Guests: Briana Heniford, MD, member of the department of plastic surgery at Carolinas Medical Center in Charlotte, NC, and Jeffrey Gershenwald, MD, FACS, professor in the department of surgical oncology at the University of Texas MD Anderson Cancer Center in Houston, TX.
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With the height of summer now here, having the knowledge of how to protect your skin from the sun is particularly important. Today, the labels on sunscreen products use terms like “broad spectrum” and boast increasingly higher SPF numbers, making the choice of the right products a challenge.
Is there a difference between sunblock and sunscreen? What do the SPF numbers mean? Are tanning beds safer than direct exposure to the sun? In this episode, host Dr. Rick Greene speaks with two experts, Briana Heniford, MD, and Jeffrey Gershenwald, MD, FACS, about issues related to sun protection and skin cancer.
“I think that awareness of skin cancer needs to be a part of our daily existence, and recognizing that the sun is an important part of who we are here, but we also need to moderate exposure,” said Dr. Gershenwald. He noted that many outdoor activities people partake in can still be enjoyed, but they also need to realize there are long-term effects of excess sun exposure.
Dr. Heniford stressed that the term “sunblock” is misleading because products that have such a description are never able to fully block the sun, and that “sunscreen” is a more appropriate term for the function of the product. She also said, “You need an SPF of 15 for sure for daily use, and perhaps up to a 30 SPF when you’re really going to be outside.”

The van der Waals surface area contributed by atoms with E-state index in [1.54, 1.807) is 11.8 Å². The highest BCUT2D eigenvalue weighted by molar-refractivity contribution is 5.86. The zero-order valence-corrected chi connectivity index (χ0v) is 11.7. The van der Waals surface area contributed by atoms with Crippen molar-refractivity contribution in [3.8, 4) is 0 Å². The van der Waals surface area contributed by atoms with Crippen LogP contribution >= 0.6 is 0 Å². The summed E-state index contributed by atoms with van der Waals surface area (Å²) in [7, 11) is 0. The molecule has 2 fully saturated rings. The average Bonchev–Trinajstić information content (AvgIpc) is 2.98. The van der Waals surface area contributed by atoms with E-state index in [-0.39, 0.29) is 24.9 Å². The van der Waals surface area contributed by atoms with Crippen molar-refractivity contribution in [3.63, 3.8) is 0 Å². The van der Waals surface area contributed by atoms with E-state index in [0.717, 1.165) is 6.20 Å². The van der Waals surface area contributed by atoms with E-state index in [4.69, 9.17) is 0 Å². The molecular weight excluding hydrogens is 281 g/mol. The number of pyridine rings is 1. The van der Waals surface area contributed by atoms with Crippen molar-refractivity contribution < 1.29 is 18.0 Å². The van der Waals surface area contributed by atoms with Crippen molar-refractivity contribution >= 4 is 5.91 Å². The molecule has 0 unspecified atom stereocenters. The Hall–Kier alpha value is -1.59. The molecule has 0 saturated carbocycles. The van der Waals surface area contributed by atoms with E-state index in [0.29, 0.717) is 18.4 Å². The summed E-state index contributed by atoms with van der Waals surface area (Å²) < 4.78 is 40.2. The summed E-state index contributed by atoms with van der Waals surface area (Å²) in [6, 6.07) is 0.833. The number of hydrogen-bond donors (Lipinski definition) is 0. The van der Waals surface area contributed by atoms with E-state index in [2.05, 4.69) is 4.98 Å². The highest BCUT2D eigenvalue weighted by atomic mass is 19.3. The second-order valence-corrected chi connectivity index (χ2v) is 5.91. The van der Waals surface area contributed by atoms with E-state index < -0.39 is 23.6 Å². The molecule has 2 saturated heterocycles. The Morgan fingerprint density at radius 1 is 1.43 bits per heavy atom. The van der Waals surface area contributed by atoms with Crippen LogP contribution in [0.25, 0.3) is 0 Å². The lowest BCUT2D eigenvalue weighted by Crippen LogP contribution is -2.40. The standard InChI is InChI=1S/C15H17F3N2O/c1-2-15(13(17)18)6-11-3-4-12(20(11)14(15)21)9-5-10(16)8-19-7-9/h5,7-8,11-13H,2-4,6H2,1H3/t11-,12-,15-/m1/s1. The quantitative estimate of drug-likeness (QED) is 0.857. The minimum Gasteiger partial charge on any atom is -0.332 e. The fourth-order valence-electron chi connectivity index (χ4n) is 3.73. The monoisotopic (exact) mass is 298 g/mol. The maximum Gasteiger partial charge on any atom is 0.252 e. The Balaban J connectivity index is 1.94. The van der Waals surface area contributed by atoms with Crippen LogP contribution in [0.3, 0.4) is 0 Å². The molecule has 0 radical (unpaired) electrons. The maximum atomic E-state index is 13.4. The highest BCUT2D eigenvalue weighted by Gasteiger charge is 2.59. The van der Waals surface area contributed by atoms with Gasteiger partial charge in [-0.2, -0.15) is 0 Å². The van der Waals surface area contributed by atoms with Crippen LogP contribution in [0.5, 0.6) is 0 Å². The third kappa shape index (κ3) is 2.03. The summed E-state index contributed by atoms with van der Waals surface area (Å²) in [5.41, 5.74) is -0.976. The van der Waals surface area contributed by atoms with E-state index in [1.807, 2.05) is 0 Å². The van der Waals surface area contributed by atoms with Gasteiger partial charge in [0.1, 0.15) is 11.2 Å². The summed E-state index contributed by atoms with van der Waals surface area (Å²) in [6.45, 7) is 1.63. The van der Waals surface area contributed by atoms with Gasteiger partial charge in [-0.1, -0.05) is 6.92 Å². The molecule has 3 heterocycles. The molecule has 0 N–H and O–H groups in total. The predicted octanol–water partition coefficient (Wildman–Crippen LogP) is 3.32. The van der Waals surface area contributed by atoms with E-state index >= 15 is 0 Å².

Dr. Heniford is a member of the department of plastic surgery at Carolinas Medical Center in Charlotte, NC. She has specialties in otolaryngology and plastic surgery and received her medical training at the University of Louisville. She has received numerous awards for her work including the American College of Surgeons Resident Research in Otolaryngology Award.
Dr. Gershenwald is a professor in the department of surgical oncology at the University of Texas MD Anderson Cancer Center in Houston, TX. He is also the medical director of the Melanoma and Skin Center at the University of Texas MD Anderson Cancer Center. He received his medical training at Cornell University Medical College in New York, NY, and has authored or coauthored over 150 peer-reviewed original research articles.